I pointed out to them some emergency measures which had to be taken by the village authorities: 1) sound a tocsin [alarm bell] and gather all villagers immediately; 2) prepare an emergency kitchen and offer rice taken from the army; 3) prepare a quantity of seed oil, soy bean oil and rags as much as can be obtained; and 4) prepare an emergency crematory. Someone murmured after the last suggestion, “We do not cremate but inter only”.
I said, “Good. Inter all you want. There are more than five hundred corpses at a glance. Will you try to dig all your paddy fields?” After this conflict and in response to my request, the village headman and his assistant were forced to offer their own forest to set up the crematory.
All the villagers gathered before the village office and began to prepare the emergency kitchen and burn treatment center. There were only women and aged men, because all the young people were fighting at the front. Some of the very aged set about to gather the corpses under the command of a sergeant. The temporary stretchers were made with bamboo and straw rope, and hundreds of terrible looking corpses were carried out on them, one after another. They were not so much human bodies as they were masses of burnt flesh. Despite this, no tears or sentimentality could be indulged. To recover the victim who yet breathed, even if after our efforts he died, was the most urgent and necessary duty at that time. In fact, innumerable survivors continued to take refuge toward Hesaka from under the foot of Kinoko Gumo.
When rice gruel was boiled, the victims who lay all over the ground had been helped a little, and they were covered with straw mats to shut off the strong sunlight. But soon many of them were changed into corpses under these heart-felt straw mats and were carried out on the bamboo stretchers. As soon as one disappeared, a new one filled the vacant space.
A great number of them suffered from injuries as well as burns. The nurses, sanitary soldiers and village women applied rags immersed in soy bean oil on the burnt wounds of the victims, one by one, carrying the oil dressing in their hands. Some sprinkled their wounds with wet leaves. Though this treatment had been neglected as a mere popular remedy, victims who were treated this way were all pleased as far as I know.
Three doctors (including me) devoted themselves to first aid treatment. At that time, no medicines or instruments had arrived at the Hesaka branch of Hiroshima Military Hospital, and needed personnel had arrived only the day before. We had used all the instruments and materials that we could obtain. These precious items, despite their small quantity, were offered from goodwill by a doctor’s family, the doctor having gone to the front. I stopped some bleeding, put sutures in some wounds and pulled out pieces of glass, too.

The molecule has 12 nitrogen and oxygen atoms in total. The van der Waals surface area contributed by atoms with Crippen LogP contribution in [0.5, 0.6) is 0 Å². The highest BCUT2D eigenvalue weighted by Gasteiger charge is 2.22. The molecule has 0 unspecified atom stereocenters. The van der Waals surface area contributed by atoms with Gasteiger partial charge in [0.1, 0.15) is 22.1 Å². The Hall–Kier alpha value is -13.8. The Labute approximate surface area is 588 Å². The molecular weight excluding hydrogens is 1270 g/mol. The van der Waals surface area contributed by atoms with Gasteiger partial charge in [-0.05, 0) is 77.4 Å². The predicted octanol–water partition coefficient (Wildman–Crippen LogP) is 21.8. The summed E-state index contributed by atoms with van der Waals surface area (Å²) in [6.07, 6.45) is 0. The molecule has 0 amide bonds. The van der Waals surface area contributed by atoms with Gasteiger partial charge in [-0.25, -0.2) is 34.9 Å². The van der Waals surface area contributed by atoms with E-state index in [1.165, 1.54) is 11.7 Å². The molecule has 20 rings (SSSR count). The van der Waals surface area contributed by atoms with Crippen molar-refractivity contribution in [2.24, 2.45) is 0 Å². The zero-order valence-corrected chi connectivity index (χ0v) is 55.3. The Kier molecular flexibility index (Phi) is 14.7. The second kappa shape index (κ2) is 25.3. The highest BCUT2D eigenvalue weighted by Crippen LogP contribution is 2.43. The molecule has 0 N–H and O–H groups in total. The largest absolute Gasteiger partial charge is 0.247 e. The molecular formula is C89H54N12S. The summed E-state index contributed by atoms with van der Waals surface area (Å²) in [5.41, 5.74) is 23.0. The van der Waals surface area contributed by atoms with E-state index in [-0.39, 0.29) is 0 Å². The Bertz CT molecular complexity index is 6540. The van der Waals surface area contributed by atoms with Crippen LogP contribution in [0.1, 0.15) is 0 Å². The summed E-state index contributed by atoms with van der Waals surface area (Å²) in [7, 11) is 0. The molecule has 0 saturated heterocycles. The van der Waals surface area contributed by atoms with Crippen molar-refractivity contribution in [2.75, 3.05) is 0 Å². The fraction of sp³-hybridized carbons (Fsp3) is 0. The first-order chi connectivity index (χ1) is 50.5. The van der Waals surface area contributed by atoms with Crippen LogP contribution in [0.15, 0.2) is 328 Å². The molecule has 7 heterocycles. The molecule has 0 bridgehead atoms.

The Fearful Night
There was a boy, four or five years old, making a piercing cry. His pain was not due to an unusual burn. A big piece of broken glass had plunged into his bare belly and had cut the peritoneum. The greater momentum broke through the wound like a hydrangea. I bound its root and burned it with red hot tongs after making sure that the intestine was not severed. The boy lost consciousness and was brought to an old village woman who was fond of children.
An old woman had been caught by a falling concrete wall. She was caught by the arm and endangered by fire, but fortunately was freed and brought to Hesaka with an arm discolored and hanging by her side. There was no way to save her except to cut off her dead arm. The preparation for amputation was put in order at once. She was bound firmly on a doorboard. The operation had to be done under local anesthesia. Her arm was separated from her shoulder with fine knife work by a surgeon who had refined his skills at the front. She fainted away from the fearful pain. Her daughter, who had held her mother’s arm, dropped it on the ground because of the unexpected heavy weight. The bloody arm rolled far down, as if it were a living thing, and settled at the edge of the road. To my fear, its white finger pointed to the Giant Cloud just blazing in scarlet, reflecting the evening glow in the western sky.
There was a young girl whose body was cruelly burnt on its upper half. She had no rag to cover her. She had no wound [below] her belly, and her clear skin caught the people’s eyes. Someone who could not tolerate her nudity had wound a cloth around her waist. The girl was already mad. As often as the cloth was placed on her, she stripped it off, tore it to pieces. Grimacing with her burnt face in an ugly manner, she walked among the area crowded with wounded and corpses. Sometimes she stumbled over the dead, and sometimes she fell on the wounded. Whenever she moved, her exposed white thigh threatened all others, as if it were some strange living thing. Having lost patience with her, someone pushed her back harshly.
The girl fell down and began to cry loudly, clinging to an unknown corpse on the ground. The sun had set and, rising enormously in the dark sky, the ominous Kinoko Gumo began to change its shape. Treatment continued in the dark of the night without light.